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Published October 20, 2015 | Published
Journal Article Open

Happy Birthday Swift: Ultra-Long GRB 141121A and its Broadband Afterglow


We present our extensive observational campaign on the Swift-discovered GRB 141121A, almost 10 years after its launch. Our observations cover radio through X-rays and extend for more than 30 days after discovery. The prompt phase of GRB 141121A lasted 1410 s and, at the derived redshift of z = 1.469, the isotropic energy is E_(γ,iso) = 8.0 × 10^(52) erg. Due to the long prompt duration, GRB 141121A falls into the recently discovered class of ultra-long GRBs (UL-GRBs). Peculiar features of this burst are (1) a flat early-time optical light curve and (2) a radio-to-X-ray rebrightening around three days after the burst. The latter is followed by a steep optical-to-X-ray decay and a much shallower radio fading. We analyze GRB 141121A in the context of the standard forward–reverse shock (FS, RS) scenario and we disentangle the FS and RS contributions. Finally, we comment on the puzzling early-time (t ≾ 3 days) behavior of GRB 141121A, and suggest that its interpretation may require a two-component jet model. Overall, our analysis confirms that the class of UL-GRBs represents our best opportunity to firmly establish the prominent emission mechanisms in action during powerful gamma-ray burst explosions, and future missions (like SVOM, XTiDE, or ISS-Lobster) will provide many more of such objects.

Additional Information

© 2015 American Astronomical Society. Received 2015 May 31; accepted 2015 August 6; published 2015 October 15. This research was supported by the NASA Postdoctoral Program at the Goddard Space Flight Center, administered by Oak Ridge Associated Universities through a contract with NASA. A.C. thanks the PI of the Keck observations (Christian Ott) and the observers (Maryam Modjaz and David Fierroz) for donating some of their precious time to observe GRB 141121A. A.C. also acknowledges partial support from the NASA-Swift GI program via grants 13-SWIFT13-0030 and 14-SWIFT14-0024. Partial support of OTKA NN 111016 grant (PV). S.B.C. acknowledges support from the NASA Fermi grant NNH13ZDA001N. Partial support for DAP was provided by NASA through an award issued by JPL/Caltech. This work made use of data supplied by the UK Swift Science Data Centre at the University of Leicester. We thank the CARMA observers (in particular, G. Keating) for executing our observations. Some of the data presented herein were obtained at the W. M. Keck Observatory, which is operated as a scientific partnership among the California Institute of Technology, the University of California and the National Aeronautics and Space Administration. The Observatory was made possible by the generous financial support of the W. M. Keck Foundation. We thank the RATIR project team and the staff of the Observatorio Astronmico Nacional on Sierra San Pedro Mrtir. RATIR is a collaboration between the University of California, the Universidad Nacional Autónoma de México, NASA Goddard Space Flight Center, and Arizona State University, benefiting from the loan of an H2RG detector and hardware and software support from Teledyne Scientific and Imaging. RATIR, the automation of the Harold L. Johnson Telescope of the Observatorio Astronmico Nacional on Sierra San Pedro Mrtir, and the operation of both are funded through NASA grants NNX09AH71G, NNX09AT02G, NNX10AI27G, and NNX12AE66G, CONACyT grants INFR-2009-01-122785 and CB-2008-101958, UNAM PAPIIT grant IN113810, IG100414, and UC MEXUS-CONACyT grant CN 09-283. M. Modjaz is supported, in part, by the NSF CAREER award AST-1352405 and by the NSF award AST-1413260. These results made use of the Lowell Observatory Discovery Channel Telescope. Lowell operates the DCT in partnership with Boston University, Northern Arizona University, the University of Maryland, and the University of Toledo. Partial support of the DCT was provided by Discovery Communications. LMI was built by Lowell Observatory using funds from the National Science Foundation (AST-1005313).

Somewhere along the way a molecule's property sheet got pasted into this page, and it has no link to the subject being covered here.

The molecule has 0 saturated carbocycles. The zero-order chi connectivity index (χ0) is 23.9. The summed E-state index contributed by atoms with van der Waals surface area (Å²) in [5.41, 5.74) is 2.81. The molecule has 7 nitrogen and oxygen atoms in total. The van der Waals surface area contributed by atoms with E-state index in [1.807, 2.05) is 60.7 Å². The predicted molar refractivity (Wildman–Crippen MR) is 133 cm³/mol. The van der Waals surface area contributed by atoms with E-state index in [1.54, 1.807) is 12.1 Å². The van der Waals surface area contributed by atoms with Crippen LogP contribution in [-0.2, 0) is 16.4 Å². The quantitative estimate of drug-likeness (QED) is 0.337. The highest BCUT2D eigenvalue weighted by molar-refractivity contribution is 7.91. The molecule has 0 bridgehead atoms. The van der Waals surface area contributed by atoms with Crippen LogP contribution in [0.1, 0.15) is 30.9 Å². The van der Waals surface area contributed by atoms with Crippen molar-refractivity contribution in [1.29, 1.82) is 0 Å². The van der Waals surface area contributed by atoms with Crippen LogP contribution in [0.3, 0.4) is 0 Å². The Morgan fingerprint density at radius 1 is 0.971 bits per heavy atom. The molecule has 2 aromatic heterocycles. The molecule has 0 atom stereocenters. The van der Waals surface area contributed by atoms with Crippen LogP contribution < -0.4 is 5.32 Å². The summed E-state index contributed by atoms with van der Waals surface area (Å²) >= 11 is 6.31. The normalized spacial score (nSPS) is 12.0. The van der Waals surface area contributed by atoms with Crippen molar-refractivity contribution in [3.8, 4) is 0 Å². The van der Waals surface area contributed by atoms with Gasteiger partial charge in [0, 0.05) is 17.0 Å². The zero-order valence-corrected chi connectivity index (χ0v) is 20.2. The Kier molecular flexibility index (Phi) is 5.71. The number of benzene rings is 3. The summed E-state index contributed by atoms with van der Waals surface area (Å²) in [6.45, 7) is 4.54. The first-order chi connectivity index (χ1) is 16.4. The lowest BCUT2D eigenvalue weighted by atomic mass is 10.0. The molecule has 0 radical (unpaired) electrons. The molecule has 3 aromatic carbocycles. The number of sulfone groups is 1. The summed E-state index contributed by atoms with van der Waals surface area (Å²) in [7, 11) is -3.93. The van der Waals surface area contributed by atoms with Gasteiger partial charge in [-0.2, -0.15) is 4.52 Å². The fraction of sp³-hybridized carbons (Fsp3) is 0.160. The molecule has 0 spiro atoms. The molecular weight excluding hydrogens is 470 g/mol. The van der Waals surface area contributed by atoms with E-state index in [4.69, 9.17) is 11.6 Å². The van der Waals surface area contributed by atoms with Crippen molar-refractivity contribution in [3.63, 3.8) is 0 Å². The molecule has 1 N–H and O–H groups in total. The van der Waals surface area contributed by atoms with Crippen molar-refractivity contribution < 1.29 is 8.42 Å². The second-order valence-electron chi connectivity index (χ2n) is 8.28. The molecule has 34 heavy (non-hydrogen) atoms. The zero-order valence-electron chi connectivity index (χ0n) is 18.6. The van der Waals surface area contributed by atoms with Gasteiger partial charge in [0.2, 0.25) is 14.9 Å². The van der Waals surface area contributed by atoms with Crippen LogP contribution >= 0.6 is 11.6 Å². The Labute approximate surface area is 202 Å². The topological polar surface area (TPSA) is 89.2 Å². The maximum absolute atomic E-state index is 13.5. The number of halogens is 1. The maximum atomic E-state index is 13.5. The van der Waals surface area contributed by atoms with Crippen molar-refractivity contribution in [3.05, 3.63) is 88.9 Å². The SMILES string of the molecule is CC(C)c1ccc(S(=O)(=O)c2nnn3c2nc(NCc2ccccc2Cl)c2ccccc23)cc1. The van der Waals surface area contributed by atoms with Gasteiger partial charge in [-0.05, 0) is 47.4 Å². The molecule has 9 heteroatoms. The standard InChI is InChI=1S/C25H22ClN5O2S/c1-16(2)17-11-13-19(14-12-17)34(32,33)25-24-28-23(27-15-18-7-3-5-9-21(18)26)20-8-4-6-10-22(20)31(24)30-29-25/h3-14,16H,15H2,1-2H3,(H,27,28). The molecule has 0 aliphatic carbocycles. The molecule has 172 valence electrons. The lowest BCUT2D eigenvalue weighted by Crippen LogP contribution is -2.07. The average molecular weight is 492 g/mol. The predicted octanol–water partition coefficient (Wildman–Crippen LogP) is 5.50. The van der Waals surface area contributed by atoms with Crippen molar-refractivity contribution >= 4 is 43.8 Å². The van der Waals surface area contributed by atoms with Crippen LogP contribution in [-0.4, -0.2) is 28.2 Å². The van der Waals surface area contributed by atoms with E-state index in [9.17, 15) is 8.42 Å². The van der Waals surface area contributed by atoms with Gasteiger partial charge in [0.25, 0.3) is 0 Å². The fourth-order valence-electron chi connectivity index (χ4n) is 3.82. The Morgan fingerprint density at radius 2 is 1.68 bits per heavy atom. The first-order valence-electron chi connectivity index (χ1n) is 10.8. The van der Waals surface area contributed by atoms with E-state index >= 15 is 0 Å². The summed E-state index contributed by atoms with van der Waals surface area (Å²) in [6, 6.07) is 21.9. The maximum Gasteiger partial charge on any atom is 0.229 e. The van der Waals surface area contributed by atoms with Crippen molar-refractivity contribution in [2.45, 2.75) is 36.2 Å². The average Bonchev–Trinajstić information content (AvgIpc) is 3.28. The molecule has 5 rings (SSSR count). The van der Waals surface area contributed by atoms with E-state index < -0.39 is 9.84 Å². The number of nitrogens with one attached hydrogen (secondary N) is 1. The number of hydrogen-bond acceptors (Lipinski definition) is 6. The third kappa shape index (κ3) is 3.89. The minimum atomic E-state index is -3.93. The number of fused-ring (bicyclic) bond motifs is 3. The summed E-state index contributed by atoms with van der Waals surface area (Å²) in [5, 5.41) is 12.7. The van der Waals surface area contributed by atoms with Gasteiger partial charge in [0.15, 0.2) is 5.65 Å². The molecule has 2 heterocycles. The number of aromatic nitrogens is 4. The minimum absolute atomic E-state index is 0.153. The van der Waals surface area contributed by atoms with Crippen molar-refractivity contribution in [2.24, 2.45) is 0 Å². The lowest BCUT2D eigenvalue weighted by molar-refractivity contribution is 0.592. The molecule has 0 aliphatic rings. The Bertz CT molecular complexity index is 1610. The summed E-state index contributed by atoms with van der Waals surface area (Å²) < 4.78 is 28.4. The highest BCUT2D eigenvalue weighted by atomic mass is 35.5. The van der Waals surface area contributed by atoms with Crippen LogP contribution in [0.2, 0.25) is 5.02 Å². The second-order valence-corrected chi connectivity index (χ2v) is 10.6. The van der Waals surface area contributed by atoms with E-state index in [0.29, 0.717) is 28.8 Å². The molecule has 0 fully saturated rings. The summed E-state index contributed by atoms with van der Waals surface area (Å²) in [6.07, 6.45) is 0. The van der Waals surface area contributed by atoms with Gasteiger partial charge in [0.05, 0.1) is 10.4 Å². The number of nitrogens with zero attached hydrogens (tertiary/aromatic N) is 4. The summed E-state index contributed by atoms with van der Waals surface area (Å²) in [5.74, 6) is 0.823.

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August 22, 2023
August 22, 2023